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Translational pancreatic cancer research: A comparative study on patient-derived xenograft models.

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Abstract
To assess the viability of orthotopic and heterotopic patient-derived pancreatic cancer xenografts implanted into nude mice. This study presents a prospective experimental analytical follow-up of the development of tumours in mice upon implantation of human pancreatic adenocarcinoma samples. Specimens were obtained surgically from patients with a pathological diagnosis of pancreatic adenocarcinoma. Tumour samples from pancreatic cancer patients were transplanted into nude mice in three different locations (intraperitoneal, subcutaneous and pancreatic). Histological analysis (haematoxylin-eosin and Masson's trichrome staining) and immunohistochemical assessment of apoptosis (TUNEL), proliferation (Ki-67), angiogenesis (CD31) and fibrogenesis (α-SMA) were performed. When a tumour xenograft reached the target size, it was re-implanted in a new nude mouse. Three sequential tumour xenograft generations were generated (F1, F2 and F3). The overall tumour engraftment rate was 61.1%. The subcutaneous model was most effective in terms of tissue growth (69.9%), followed by intraperitoneal (57.6%) and pancreatic (55%) models. Tumour development was faster in the subcutaneous model (17.7 ± 2.6 wk) compared with the pancreatic (23.1 ± 2.3 wk) and intraperitoneal (25.0 ± 2.7 wk) models (P = 0.064). There was a progressive increase in the tumour engraftment rate over successive generations for all three models (F1 28.1% vs F2 71.4% vs F3 80.9%, P In our experience, the faster development and greatest number of viable xenografts could make the subcutaneous model the best option for experimentation in pancreatic cancer.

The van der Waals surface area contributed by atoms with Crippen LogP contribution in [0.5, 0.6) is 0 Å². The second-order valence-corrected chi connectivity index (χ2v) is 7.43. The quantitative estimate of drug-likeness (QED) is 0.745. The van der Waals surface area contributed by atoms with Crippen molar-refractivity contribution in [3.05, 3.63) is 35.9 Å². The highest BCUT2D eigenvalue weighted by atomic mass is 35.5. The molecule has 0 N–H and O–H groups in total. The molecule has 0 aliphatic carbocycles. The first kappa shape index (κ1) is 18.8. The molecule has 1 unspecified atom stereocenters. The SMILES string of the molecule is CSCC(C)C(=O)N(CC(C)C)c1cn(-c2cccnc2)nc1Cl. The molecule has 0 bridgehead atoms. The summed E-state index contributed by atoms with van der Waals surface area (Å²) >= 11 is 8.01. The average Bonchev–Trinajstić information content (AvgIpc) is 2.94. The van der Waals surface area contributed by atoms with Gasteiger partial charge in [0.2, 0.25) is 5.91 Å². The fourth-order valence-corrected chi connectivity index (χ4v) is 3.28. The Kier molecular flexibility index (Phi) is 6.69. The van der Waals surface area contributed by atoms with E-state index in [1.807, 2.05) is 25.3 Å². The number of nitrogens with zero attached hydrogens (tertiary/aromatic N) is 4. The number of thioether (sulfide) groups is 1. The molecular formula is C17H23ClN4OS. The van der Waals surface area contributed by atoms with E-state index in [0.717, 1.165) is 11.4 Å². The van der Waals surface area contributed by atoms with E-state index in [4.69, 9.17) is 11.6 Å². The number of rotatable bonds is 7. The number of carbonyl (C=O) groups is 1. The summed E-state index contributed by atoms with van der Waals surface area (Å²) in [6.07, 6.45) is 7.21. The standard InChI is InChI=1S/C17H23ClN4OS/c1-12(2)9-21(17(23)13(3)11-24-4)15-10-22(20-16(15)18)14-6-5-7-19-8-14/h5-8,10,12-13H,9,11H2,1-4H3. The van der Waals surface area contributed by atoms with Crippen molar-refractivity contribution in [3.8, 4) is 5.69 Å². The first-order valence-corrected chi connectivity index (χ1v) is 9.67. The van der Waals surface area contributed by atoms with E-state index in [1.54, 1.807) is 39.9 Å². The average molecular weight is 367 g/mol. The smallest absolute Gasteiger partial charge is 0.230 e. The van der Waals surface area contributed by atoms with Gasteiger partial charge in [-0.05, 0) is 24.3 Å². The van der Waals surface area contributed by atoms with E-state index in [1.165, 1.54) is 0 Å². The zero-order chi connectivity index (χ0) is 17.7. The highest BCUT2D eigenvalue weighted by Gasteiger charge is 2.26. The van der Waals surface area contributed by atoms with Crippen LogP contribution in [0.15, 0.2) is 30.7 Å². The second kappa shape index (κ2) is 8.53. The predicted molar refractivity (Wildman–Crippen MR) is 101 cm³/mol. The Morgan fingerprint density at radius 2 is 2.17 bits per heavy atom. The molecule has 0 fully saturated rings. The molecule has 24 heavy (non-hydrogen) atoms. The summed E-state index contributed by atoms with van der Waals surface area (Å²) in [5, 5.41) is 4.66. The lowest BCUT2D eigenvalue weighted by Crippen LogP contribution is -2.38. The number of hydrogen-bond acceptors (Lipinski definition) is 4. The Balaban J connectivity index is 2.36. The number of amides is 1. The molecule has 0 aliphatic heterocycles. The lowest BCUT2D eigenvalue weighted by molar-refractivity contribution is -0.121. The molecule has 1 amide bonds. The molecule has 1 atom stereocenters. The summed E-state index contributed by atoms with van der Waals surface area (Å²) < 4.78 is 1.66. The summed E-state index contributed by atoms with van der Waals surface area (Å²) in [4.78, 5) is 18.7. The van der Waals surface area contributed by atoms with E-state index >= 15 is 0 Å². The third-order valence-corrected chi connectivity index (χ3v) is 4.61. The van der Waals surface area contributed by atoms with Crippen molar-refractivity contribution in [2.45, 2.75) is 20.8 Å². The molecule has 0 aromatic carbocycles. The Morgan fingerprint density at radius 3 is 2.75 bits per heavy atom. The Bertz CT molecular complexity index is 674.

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Animal model, Immunohistological analysis, Nude mice, Pancreatic cancer, Patient-derived xenograft
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